Yet, my sweet and short transfer story has been on my mind lately as I write letters, make phone calls and visit our state capitol to discuss why midwifery in Mississippi must be legislatively regulated. Non-emergency and emergency transfers happen and women who opt for out-of-hospital birth need physicians who understand and respect their decision to give birth at home and it is imperative hospitals allow midwives to provide continuity of care for these women.
My homebirth transfer story:
Elizabeth Ophelia was born at exactly 8:05 am on August 7, 2010. Just as I had envisioned giving birth in the hospital on my knees with my arms draped over the back of the bed, Liza was born as I kneeled on our bed and held on tight to Mr. Messy's shoulders. My water didn't break until the final push that delivered her body and I will never ever forget that feeling of release.
She was born. I survived and I was no longer pregnant. She was even still a girl like the 20 week anatomy scan promised. Not only was she still a girl like I hoped, she was the most beautiful baby in the world. I might have been full to the brim with oxytocin but I knew this baby was extra beautiful. Of course, I was right. She really was a beautiful newborn.
Over the next 2 hours, I had a "bleed" quickly controlled with an intramuscular injection of Pitocin, Liza finally decided to start nursing about 30 minutes after her birth, I delivered a beautiful healthy placenta, big brother met baby sister and my midwife determined I had 2nd degree lateral tears extending onto both of my labias. This was not a surprise to me because I could feel the tear as I chose to push through the resting period between contractions as Liza crowned. I was impatient, ready to be done and did not listen to my body as it screamed for me breathe and not push.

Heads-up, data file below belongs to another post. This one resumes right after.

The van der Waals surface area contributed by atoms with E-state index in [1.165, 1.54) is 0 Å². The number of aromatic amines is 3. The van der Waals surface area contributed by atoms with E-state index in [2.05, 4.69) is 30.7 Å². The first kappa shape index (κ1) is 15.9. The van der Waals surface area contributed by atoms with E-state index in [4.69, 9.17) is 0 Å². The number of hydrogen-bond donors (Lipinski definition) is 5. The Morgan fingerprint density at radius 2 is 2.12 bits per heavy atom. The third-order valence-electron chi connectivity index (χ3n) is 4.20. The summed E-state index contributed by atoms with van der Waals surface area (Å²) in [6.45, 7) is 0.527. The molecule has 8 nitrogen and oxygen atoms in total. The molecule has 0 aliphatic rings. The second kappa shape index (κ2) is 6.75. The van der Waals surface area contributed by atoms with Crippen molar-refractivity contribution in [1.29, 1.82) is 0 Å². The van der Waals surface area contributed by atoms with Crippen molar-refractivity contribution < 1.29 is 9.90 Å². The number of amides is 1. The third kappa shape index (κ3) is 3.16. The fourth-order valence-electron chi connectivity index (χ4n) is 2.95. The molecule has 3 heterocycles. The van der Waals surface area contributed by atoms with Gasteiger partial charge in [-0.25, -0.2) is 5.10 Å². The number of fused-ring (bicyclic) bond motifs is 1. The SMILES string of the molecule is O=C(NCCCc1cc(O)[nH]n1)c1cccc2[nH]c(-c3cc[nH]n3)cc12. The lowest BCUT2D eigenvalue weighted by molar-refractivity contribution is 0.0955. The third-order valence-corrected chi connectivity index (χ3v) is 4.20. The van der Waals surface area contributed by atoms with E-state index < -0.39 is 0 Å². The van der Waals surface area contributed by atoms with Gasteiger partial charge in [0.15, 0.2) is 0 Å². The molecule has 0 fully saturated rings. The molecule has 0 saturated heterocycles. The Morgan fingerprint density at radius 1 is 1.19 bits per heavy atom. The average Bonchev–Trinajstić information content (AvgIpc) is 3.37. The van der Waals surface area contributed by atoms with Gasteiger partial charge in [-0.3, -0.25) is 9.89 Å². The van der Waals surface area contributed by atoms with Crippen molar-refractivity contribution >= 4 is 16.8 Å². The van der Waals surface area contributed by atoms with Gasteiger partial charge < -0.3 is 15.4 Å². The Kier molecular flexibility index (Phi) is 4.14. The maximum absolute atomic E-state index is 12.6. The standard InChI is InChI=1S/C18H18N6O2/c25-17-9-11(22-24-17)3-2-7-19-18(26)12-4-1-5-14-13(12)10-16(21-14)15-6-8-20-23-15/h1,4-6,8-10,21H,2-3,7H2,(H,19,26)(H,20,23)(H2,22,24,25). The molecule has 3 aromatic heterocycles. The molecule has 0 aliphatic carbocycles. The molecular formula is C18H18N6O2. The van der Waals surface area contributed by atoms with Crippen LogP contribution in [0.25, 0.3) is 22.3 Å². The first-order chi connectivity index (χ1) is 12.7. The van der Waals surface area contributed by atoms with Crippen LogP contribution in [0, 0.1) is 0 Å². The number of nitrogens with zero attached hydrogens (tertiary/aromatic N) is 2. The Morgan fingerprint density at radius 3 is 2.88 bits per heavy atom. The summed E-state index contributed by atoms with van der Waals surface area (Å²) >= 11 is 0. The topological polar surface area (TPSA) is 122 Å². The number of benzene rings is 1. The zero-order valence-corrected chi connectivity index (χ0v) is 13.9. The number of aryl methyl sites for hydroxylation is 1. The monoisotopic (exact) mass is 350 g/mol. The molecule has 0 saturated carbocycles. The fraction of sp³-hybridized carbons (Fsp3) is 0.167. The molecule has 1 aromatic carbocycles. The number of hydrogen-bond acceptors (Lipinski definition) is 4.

So yeah, I tore.
I knew from previous discussions my midwife only preferred to repair first degree tears. This hadn't worried me during my pregnancy. After all, I was going to have a water birth and I wouldn't tear because I would breathe my baby out. Um, yeah. Neither of those grand plans worked out so well.
Mr. Messy called our local hospital's L&D several times and spoke to the same nurse as we decided on a game plan. I knew without a doubt I did not want our newborn daughter at the hospital so I wanted everybody at the hospital to be ready for my arrival to expedite the process and get me home as soon as possible. I was beyond thrilled to hear my ob was on-call. He had shown wonderful and considerate support regarding my switch to midwifery care. At that, we decided there was no need to have my midwife accompany us to the hospital. We knew we would be in good hands.
We arrived at the ER and was quickly ushered to L&D by a nurse who asked me how many months pregnant I was. I laughed and laughed and told her I had given birth that morning. A nurse had us fill out some paperwork and took my vitals as we chatted about Liza's birth. She kept asking me about being afraid of the pain and being afraid of something going wrong. I proudly told her I didn't worry because I trusted my body and my midwife was there to spot issues before they turned into emergencies. At that, she let out a big sigh and told me everybody thought I had an unassisted birth. I distinctly remember thinking how nice everyone was even though they didn't agree with the birth choice they wrongly believed I had chosen.
At this point, my ob came in and began the task of stitching my tears. I told him about Liza's birth and he talked about delivering his own babies. After that, we decided to go ahead and order my RhoGam shot rather than have to type Liza's blood within the next 48 hours so Mr. Messy and I turned off the lights and napped for an hour or so while the prescription was processed and a nurse brought the injection.
I was wheeled out to our car and I went home to nurse my baby girl and ooh and aah about her radiant newborn beauty.
And that was that.
But, I was lucky.
I have heard too many horror stories about homebirth transfers from hell in my very own state to ever take my positive transfer for granted.
I was respected and my decision to birth at home was respected.
And, she really was a beautiful newborn.